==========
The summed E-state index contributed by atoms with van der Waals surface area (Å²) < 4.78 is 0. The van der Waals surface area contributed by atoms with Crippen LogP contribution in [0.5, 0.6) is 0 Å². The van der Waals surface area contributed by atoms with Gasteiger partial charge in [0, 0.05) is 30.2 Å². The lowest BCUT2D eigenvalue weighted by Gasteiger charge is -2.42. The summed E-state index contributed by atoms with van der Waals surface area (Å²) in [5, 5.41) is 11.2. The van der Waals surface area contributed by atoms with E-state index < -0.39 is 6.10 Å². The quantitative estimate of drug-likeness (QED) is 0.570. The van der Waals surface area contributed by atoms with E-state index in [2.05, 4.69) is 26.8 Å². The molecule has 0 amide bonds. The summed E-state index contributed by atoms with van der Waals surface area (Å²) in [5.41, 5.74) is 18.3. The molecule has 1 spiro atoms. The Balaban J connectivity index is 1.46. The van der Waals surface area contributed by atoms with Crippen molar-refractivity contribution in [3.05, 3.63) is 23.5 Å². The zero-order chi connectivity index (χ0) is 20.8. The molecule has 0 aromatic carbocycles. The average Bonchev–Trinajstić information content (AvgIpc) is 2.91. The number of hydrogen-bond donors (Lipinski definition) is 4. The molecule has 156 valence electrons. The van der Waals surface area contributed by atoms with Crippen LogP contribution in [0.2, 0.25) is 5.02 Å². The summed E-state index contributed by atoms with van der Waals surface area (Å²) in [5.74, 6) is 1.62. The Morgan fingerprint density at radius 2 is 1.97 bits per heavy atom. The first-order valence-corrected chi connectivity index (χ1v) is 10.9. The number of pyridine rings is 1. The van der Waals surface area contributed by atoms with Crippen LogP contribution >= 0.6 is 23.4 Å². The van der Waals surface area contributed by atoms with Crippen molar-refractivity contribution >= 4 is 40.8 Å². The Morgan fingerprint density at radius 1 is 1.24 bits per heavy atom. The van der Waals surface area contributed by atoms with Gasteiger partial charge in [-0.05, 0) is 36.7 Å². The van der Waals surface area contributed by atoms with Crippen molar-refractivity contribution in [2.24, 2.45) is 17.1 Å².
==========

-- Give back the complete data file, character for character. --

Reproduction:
The summed E-state index contributed by atoms with van der Waals surface area (Å²) < 4.78 is 0. The van der Waals surface area contributed by atoms with Crippen LogP contribution in [0.5, 0.6) is 0 Å². The van der Waals surface area contributed by atoms with Gasteiger partial charge in [0, 0.05) is 30.2 Å². The lowest BCUT2D eigenvalue weighted by Gasteiger charge is -2.42. The summed E-state index contributed by atoms with van der Waals surface area (Å²) in [5, 5.41) is 11.2. The van der Waals surface area contributed by atoms with E-state index < -0.39 is 6.10 Å². The quantitative estimate of drug-likeness (QED) is 0.570. The van der Waals surface area contributed by atoms with E-state index in [2.05, 4.69) is 26.8 Å². The molecule has 0 amide bonds. The summed E-state index contributed by atoms with van der Waals surface area (Å²) in [5.41, 5.74) is 18.3. The molecule has 1 spiro atoms. The Balaban J connectivity index is 1.46. The van der Waals surface area contributed by atoms with Crippen molar-refractivity contribution in [3.05, 3.63) is 23.5 Å². The zero-order chi connectivity index (χ0) is 20.8. The molecule has 0 aromatic carbocycles. The average Bonchev–Trinajstić information content (AvgIpc) is 2.91. The number of hydrogen-bond donors (Lipinski definition) is 4. The molecule has 156 valence electrons. The van der Waals surface area contributed by atoms with Crippen LogP contribution in [0.2, 0.25) is 5.02 Å². The summed E-state index contributed by atoms with van der Waals surface area (Å²) in [5.74, 6) is 1.62. The Morgan fingerprint density at radius 2 is 1.97 bits per heavy atom. The first-order valence-corrected chi connectivity index (χ1v) is 10.9. The number of pyridine rings is 1. The van der Waals surface area contributed by atoms with Crippen LogP contribution >= 0.6 is 23.4 Å². The van der Waals surface area contributed by atoms with Crippen molar-refractivity contribution >= 4 is 40.8 Å². The Morgan fingerprint density at radius 1 is 1.24 bits per heavy atom. The van der Waals surface area contributed by atoms with Gasteiger partial charge in [-0.05, 0) is 36.7 Å². The van der Waals surface area contributed by atoms with Crippen molar-refractivity contribution in [2.24, 2.45) is 17.1 Å².